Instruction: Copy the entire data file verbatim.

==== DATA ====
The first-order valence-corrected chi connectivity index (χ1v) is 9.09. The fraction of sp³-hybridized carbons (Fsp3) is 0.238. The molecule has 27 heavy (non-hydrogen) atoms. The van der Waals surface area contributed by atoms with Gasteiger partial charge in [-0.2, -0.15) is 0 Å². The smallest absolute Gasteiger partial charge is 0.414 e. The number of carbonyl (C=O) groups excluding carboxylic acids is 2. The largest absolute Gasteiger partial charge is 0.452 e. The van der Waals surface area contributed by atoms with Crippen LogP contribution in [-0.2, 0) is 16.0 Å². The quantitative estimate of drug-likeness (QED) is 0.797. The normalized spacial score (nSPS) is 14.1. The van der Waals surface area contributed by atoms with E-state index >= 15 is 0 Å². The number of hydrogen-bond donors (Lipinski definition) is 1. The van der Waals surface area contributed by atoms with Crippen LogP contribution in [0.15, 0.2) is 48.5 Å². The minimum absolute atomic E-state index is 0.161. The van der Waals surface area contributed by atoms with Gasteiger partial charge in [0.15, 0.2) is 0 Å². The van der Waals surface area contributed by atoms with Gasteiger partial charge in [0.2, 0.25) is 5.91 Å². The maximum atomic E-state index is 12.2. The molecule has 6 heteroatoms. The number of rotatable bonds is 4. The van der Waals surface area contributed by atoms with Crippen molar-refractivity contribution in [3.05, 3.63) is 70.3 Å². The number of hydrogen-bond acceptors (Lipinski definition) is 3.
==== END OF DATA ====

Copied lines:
The first-order valence-corrected chi connectivity index (χ1v) is 9.09. The fraction of sp³-hybridized carbons (Fsp3) is 0.238. The molecule has 27 heavy (non-hydrogen) atoms. The van der Waals surface area contributed by atoms with Gasteiger partial charge in [-0.2, -0.15) is 0 Å². The smallest absolute Gasteiger partial charge is 0.414 e. The number of carbonyl (C=O) groups excluding carboxylic acids is 2. The largest absolute Gasteiger partial charge is 0.452 e. The van der Waals surface area contributed by atoms with Crippen LogP contribution in [-0.2, 0) is 16.0 Å². The quantitative estimate of drug-likeness (QED) is 0.797. The normalized spacial score (nSPS) is 14.1. The van der Waals surface area contributed by atoms with E-state index >= 15 is 0 Å². The number of hydrogen-bond donors (Lipinski definition) is 1. The van der Waals surface area contributed by atoms with Crippen LogP contribution in [0.15, 0.2) is 48.5 Å². The minimum absolute atomic E-state index is 0.161. The van der Waals surface area contributed by atoms with Gasteiger partial charge in [0.15, 0.2) is 0 Å². The van der Waals surface area contributed by atoms with Gasteiger partial charge in [0.2, 0.25) is 5.91 Å². The maximum atomic E-state index is 12.2. The molecule has 6 heteroatoms. The number of rotatable bonds is 4. The van der Waals surface area contributed by atoms with Crippen molar-refractivity contribution in [3.05, 3.63) is 70.3 Å². The number of hydrogen-bond acceptors (Lipinski definition) is 3.